From Edmonton Arts Council: Preparing to Cross the Sacred River references and acknowledges the natural formation of the North Saskatchewan River Valley banks, wildlife, and shared stories and traditions of Indigenous peoples.
The stone slabs form a wall or “lookout” etched with images of “this place.” The artwork, which features sandblasted patterning reminiscent of beading styles, symbolizes the need to reconnect with ancient and sacred Indigenous beliefs to uphold our relationship to the land and protect the planet. Such activities must be built upon the foundation of ancient stories that tell how humans came to be in this place and how they must act within it.
Artist Bio: Marianne Nicolson (‘Tayagila’ogwa) is an artist of Scottish and Dzawada̱ ’enux̱w First Nations descent. The Dzwada̱ ’enux̱w People are a member tribe of the Kwakwa̱ka̱ ’wakw Nations of the Pacific Northwest Coast.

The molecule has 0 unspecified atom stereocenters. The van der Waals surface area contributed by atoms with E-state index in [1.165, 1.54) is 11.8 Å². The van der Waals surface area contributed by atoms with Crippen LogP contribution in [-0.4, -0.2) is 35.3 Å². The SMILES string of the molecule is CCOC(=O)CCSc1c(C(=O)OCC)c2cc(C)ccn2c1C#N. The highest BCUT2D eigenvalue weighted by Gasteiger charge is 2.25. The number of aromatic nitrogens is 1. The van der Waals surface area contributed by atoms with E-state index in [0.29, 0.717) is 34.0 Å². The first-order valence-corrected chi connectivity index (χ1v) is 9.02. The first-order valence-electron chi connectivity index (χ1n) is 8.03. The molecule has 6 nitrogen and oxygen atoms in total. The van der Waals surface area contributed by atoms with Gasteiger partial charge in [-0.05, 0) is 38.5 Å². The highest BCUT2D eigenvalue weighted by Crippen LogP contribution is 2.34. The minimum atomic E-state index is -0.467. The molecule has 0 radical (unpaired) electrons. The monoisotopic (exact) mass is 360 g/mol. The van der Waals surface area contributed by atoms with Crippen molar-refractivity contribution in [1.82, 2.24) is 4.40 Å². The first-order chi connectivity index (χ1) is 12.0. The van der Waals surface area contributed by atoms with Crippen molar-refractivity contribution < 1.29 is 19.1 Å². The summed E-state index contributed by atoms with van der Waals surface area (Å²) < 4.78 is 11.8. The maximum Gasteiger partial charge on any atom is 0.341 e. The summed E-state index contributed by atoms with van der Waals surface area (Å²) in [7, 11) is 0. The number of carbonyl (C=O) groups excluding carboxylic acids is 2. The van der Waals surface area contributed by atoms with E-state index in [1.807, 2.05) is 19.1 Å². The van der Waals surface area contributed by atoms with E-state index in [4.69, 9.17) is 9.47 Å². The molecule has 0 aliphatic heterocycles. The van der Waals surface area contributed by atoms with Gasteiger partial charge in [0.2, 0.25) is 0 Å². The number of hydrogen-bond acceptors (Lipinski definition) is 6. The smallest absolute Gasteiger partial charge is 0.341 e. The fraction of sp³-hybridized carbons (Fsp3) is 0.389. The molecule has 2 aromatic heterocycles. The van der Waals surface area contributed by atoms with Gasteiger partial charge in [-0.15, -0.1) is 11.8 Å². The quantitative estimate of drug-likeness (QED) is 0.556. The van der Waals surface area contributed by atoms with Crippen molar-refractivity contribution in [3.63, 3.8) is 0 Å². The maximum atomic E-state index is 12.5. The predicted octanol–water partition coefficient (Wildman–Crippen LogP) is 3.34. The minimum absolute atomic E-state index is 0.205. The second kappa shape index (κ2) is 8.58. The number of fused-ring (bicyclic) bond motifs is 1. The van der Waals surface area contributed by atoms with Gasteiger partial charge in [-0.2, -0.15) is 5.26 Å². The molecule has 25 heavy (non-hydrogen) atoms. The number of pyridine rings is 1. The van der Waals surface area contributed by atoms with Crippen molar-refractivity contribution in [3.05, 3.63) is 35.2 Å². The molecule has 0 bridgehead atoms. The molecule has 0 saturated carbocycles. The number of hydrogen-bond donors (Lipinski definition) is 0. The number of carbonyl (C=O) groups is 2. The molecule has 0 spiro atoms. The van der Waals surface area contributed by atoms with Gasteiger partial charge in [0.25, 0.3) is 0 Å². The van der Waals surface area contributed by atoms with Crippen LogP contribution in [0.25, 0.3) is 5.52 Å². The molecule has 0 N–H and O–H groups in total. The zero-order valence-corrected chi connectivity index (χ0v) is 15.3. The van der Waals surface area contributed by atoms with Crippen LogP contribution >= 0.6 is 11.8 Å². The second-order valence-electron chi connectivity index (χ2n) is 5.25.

Her training encompasses both traditional Kwakwa̱ka̱ ’wakw forms and culture and Western European based art practice. She has completed a Bachelor of Fine Arts from Emily Carr University of Art and Design (1996), a Masters in Fine Arts (1999), a Masters in Linguistics and Anthropology (2005) and a PhD in Linguistics, Anthropology in 2013 at the University of Victoria. She has exhibited her artwork locally, nationally and internationally as a painter, photographer and installation artist, has written and published a number of essays and articles, and has participated in multiple speaking engagements.
Most recent public art projects include a 35’ glass wall for the new Canadian Embassy in Amman, Jordan in 2013 and a 35’ glass sculpture for The Vancouver International Airport (YVR) in 2015. All of her practice engages with issues of Aboriginal histories and politics arising from a passionate involvement in cultural revitalization and sustainability.